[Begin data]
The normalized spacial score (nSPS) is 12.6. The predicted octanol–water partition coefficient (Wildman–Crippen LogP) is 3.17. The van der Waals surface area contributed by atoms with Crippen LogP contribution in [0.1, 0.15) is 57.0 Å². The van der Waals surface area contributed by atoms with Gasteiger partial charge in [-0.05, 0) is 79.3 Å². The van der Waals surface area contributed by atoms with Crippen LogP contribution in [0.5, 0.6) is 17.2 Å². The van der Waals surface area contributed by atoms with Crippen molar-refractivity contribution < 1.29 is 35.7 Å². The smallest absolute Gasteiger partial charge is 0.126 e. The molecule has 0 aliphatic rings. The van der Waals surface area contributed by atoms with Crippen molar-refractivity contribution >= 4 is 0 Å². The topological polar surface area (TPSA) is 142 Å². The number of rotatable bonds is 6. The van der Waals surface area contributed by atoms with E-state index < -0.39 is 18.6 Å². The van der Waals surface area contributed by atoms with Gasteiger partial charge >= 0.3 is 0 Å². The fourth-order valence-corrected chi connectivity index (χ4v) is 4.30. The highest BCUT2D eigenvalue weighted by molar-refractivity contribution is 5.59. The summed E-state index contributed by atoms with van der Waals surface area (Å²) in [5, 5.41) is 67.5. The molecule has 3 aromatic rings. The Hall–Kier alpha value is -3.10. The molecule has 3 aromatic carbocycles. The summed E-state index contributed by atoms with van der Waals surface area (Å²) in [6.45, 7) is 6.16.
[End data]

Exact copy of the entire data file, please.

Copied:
The normalized spacial score (nSPS) is 12.6. The predicted octanol–water partition coefficient (Wildman–Crippen LogP) is 3.17. The van der Waals surface area contributed by atoms with Crippen LogP contribution in [0.1, 0.15) is 57.0 Å². The van der Waals surface area contributed by atoms with Gasteiger partial charge in [-0.05, 0) is 79.3 Å². The van der Waals surface area contributed by atoms with Crippen LogP contribution in [0.5, 0.6) is 17.2 Å². The van der Waals surface area contributed by atoms with Crippen molar-refractivity contribution < 1.29 is 35.7 Å². The smallest absolute Gasteiger partial charge is 0.126 e. The molecule has 0 aliphatic rings. The van der Waals surface area contributed by atoms with Crippen molar-refractivity contribution >= 4 is 0 Å². The topological polar surface area (TPSA) is 142 Å². The number of rotatable bonds is 6. The van der Waals surface area contributed by atoms with E-state index < -0.39 is 18.6 Å². The van der Waals surface area contributed by atoms with Gasteiger partial charge >= 0.3 is 0 Å². The fourth-order valence-corrected chi connectivity index (χ4v) is 4.30. The highest BCUT2D eigenvalue weighted by molar-refractivity contribution is 5.59. The summed E-state index contributed by atoms with van der Waals surface area (Å²) in [5, 5.41) is 67.5. The molecule has 3 aromatic rings. The Hall–Kier alpha value is -3.10. The molecule has 3 aromatic carbocycles. The summed E-state index contributed by atoms with van der Waals surface area (Å²) in [6.45, 7) is 6.16.